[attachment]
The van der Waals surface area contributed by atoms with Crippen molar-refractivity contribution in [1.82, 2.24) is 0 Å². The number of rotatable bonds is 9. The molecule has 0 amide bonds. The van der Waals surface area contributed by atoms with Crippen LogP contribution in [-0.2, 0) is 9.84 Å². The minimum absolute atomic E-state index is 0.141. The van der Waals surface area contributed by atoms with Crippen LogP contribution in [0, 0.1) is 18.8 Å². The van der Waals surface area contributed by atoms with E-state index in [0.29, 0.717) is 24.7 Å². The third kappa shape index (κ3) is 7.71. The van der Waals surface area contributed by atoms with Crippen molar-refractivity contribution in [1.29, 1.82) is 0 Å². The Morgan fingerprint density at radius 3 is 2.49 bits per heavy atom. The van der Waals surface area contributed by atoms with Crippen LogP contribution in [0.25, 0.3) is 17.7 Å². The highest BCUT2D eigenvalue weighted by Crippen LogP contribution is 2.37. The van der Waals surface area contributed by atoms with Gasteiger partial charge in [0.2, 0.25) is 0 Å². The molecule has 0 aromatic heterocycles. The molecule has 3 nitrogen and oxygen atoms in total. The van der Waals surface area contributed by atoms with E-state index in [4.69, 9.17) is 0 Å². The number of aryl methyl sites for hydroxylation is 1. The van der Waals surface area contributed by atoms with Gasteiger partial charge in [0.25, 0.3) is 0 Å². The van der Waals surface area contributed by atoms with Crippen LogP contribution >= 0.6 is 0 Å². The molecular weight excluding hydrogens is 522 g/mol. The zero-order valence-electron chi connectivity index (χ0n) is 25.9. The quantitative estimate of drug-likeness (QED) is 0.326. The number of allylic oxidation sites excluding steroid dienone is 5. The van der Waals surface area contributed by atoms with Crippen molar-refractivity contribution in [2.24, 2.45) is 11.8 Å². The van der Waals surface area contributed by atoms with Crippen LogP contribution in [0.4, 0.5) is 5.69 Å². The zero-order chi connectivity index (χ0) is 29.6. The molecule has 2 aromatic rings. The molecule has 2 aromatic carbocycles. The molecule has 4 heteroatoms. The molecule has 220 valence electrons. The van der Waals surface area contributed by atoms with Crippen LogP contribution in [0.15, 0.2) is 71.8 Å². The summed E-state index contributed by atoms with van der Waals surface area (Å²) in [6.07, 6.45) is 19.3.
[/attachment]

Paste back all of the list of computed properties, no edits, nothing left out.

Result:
The van der Waals surface area contributed by atoms with Crippen molar-refractivity contribution in [1.82, 2.24) is 0 Å². The number of rotatable bonds is 9. The molecule has 0 amide bonds. The van der Waals surface area contributed by atoms with Crippen LogP contribution in [-0.2, 0) is 9.84 Å². The minimum absolute atomic E-state index is 0.141. The van der Waals surface area contributed by atoms with Crippen LogP contribution in [0, 0.1) is 18.8 Å². The van der Waals surface area contributed by atoms with E-state index in [0.29, 0.717) is 24.7 Å². The third kappa shape index (κ3) is 7.71. The van der Waals surface area contributed by atoms with Crippen molar-refractivity contribution in [1.29, 1.82) is 0 Å². The Morgan fingerprint density at radius 3 is 2.49 bits per heavy atom. The van der Waals surface area contributed by atoms with Crippen LogP contribution in [0.25, 0.3) is 17.7 Å². The highest BCUT2D eigenvalue weighted by Crippen LogP contribution is 2.37. The van der Waals surface area contributed by atoms with Gasteiger partial charge in [0.2, 0.25) is 0 Å². The molecule has 0 aromatic heterocycles. The molecule has 3 nitrogen and oxygen atoms in total. The van der Waals surface area contributed by atoms with E-state index in [4.69, 9.17) is 0 Å². The number of aryl methyl sites for hydroxylation is 1. The van der Waals surface area contributed by atoms with Gasteiger partial charge in [0.25, 0.3) is 0 Å². The van der Waals surface area contributed by atoms with Crippen LogP contribution >= 0.6 is 0 Å². The molecular weight excluding hydrogens is 522 g/mol. The zero-order valence-electron chi connectivity index (χ0n) is 25.9. The quantitative estimate of drug-likeness (QED) is 0.326. The number of allylic oxidation sites excluding steroid dienone is 5. The van der Waals surface area contributed by atoms with Crippen molar-refractivity contribution in [2.24, 2.45) is 11.8 Å². The van der Waals surface area contributed by atoms with Crippen LogP contribution in [0.4, 0.5) is 5.69 Å². The zero-order chi connectivity index (χ0) is 29.6. The molecule has 2 aromatic rings. The molecule has 2 aromatic carbocycles. The molecule has 4 heteroatoms. The molecule has 220 valence electrons. The van der Waals surface area contributed by atoms with Crippen LogP contribution in [0.15, 0.2) is 71.8 Å². The summed E-state index contributed by atoms with van der Waals surface area (Å²) in [6.07, 6.45) is 19.3.